Note: You'll need to have the Bluetooth dongle plugged in before you boot or it may not work. There are known issues with hot-plugging Bluetooth dongles on this board.
Here's what my setup looked like:
Here is the block diagram for what I'm planning, and the message flow. To keep things simple for now, we'll be talking about the data services in Part Two of this blog entry.
On the left, we have the two TI Sensortag boards. On each board we have the SHT21 sensor, and the TI CC2541 (or CC2650) controller. The SHT21 communicates via I2C. The CC2541 MCU speaks Bluetooth, and communicates with the bluepy utilities on the Beaglebone Black. The Node.js gateway applications uses those bluepy utils to poll the Sensortags.
In turn, the gateway uses Web Sockets to talk to the DeviceHive service on the wot.io data service exchange. It first handles device registration, which will tell the DeviceHive service there is a new device if it has not seen it before. Once registered, it creates a persistent Web Socket connection, periodically sends sensor readings, and listens for commands from DeviceHive. (We aren't using any of those commands for this demo, but it's easy to do using the wot.io DeviceHive adapter. It's especially powerful when those commands are generated dynamically by custom logic in a wot.io data service, say, in response to sensor readings from some other device!)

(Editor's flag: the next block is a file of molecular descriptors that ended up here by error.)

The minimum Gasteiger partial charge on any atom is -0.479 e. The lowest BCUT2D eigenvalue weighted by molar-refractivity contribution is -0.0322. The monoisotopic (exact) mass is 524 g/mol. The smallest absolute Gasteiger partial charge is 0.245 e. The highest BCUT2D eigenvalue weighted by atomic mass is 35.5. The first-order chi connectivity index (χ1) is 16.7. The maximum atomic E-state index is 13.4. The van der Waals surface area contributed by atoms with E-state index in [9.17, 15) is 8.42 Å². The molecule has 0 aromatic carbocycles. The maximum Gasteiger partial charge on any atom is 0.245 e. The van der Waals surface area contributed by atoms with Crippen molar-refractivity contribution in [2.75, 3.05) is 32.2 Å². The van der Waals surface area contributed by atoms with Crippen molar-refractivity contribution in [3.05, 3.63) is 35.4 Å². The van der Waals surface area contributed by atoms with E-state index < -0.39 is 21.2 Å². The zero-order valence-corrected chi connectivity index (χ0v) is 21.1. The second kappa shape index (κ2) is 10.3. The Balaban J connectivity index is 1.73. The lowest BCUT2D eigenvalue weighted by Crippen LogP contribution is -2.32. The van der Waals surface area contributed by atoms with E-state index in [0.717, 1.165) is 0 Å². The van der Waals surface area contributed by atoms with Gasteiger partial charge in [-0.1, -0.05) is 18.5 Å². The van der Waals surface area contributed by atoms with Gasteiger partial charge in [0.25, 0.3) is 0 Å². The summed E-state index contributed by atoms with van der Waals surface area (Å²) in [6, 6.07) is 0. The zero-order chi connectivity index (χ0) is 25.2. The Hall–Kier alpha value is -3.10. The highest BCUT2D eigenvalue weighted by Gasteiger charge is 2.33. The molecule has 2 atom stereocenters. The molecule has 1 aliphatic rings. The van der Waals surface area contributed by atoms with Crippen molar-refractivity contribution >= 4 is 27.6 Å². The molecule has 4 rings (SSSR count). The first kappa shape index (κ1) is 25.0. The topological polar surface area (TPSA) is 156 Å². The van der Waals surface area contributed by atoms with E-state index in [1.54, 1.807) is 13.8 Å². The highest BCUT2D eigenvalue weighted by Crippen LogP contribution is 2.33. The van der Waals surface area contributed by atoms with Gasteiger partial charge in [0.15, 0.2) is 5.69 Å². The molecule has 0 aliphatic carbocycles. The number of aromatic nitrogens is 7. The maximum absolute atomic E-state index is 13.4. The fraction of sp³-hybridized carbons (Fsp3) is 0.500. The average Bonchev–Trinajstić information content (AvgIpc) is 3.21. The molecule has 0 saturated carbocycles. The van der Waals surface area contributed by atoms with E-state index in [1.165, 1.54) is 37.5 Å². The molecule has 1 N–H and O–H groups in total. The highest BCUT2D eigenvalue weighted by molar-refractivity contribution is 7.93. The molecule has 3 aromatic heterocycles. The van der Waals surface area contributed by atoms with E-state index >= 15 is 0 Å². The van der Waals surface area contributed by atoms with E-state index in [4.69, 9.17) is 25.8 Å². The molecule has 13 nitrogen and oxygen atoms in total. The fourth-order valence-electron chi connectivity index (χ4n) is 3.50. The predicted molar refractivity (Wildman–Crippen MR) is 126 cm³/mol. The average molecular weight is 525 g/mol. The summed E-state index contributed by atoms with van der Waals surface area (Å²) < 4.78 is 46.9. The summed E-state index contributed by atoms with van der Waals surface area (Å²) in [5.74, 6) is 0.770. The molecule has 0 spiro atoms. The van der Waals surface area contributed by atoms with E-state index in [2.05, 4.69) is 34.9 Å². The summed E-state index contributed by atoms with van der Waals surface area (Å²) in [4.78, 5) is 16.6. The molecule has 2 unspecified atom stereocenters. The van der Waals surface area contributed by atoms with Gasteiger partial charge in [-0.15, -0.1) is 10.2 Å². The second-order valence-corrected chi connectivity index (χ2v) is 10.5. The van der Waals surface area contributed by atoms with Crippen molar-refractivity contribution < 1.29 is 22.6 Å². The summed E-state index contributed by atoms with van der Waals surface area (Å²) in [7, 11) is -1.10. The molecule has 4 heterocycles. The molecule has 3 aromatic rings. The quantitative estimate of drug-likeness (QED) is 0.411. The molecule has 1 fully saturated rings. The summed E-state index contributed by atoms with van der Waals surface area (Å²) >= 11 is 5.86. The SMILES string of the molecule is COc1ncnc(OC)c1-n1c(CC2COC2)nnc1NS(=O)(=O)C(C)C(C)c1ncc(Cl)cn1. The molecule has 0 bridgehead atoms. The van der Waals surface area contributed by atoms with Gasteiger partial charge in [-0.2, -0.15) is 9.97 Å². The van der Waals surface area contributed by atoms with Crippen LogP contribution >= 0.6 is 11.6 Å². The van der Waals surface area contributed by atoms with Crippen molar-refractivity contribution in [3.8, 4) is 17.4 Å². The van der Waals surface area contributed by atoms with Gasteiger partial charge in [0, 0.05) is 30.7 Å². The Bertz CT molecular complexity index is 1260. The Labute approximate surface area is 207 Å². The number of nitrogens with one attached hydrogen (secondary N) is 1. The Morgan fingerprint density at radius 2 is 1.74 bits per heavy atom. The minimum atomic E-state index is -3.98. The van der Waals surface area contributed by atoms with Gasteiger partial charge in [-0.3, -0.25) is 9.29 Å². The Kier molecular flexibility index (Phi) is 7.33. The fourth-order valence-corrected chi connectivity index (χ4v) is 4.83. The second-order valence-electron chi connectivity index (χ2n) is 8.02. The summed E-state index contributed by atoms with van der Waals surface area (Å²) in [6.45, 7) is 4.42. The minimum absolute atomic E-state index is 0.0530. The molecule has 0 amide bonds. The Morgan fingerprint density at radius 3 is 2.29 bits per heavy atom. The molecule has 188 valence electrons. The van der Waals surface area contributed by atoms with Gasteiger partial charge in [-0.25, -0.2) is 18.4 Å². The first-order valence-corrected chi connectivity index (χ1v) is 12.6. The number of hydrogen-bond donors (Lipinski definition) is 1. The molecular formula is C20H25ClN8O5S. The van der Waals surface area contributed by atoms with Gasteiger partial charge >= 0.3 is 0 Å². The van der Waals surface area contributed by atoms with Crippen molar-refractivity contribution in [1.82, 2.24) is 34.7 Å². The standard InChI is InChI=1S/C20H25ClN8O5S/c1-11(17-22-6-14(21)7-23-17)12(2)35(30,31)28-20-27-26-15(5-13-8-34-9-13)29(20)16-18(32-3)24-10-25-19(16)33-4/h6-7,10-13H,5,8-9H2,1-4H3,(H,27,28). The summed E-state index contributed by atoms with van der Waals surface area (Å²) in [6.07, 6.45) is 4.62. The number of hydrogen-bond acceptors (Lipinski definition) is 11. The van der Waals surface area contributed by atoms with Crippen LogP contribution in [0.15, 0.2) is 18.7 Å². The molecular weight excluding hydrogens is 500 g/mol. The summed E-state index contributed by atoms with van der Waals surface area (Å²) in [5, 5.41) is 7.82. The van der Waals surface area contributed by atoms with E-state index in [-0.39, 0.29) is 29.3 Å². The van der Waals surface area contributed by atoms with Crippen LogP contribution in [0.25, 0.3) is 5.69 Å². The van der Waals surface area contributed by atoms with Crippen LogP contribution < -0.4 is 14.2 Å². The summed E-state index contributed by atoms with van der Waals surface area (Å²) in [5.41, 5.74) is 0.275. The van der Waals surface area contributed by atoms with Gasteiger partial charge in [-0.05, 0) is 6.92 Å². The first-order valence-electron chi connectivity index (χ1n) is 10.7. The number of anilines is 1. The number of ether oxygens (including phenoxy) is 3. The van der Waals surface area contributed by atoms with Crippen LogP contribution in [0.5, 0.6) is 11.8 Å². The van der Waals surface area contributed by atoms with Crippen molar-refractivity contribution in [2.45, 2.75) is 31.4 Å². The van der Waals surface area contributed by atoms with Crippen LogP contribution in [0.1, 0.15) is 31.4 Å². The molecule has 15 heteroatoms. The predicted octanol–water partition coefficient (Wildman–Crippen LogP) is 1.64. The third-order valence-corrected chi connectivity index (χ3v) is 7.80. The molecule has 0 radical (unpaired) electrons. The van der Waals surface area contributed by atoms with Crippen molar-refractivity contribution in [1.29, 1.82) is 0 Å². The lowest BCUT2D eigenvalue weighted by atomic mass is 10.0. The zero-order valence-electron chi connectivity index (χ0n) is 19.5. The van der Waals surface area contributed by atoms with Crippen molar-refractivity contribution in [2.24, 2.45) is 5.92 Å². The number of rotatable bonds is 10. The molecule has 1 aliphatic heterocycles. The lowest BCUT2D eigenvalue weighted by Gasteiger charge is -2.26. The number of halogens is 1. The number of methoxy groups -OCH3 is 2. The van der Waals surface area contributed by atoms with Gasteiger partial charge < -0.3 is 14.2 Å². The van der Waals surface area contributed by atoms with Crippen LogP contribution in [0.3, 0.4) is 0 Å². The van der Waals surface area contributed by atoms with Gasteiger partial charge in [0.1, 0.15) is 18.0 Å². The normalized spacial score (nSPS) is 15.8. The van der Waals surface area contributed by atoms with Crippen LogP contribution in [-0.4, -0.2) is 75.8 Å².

The wot.io DeviceHive adapter can then subscribe to receive the device notification data that the gateway sends to DeviceHive. We've configured wot.io to route those device messages to a number of interesting data services. But details on that will have to wait for Part Two!
First we need to talk to the Bluetooth Sensortags. I used the the bluepy Python library by Ian Harvey for this, as it includes a sample module that's already set up to speak Sensortag. Great time-saver!
If you are using the current CC2650 sensortags, it should work out of the box. If instead you have the older CC2541 Sensortags, in
bluepy/sensortag.py, you should comment out these lines:
262 #if arg.keypress or arg.all: 263 # tag.keypress.enable() 264 # tag.setDelegate(KeypressDelegate())
Those lines support features that aren't present on the older Sensortag, and it will error on initialization.
Some tools you should know about for working with bluetooth include
gatttool is useful.
You can bring up and down your Bluetooth interface just like you would with Ethernet, perform scans, and other things as well: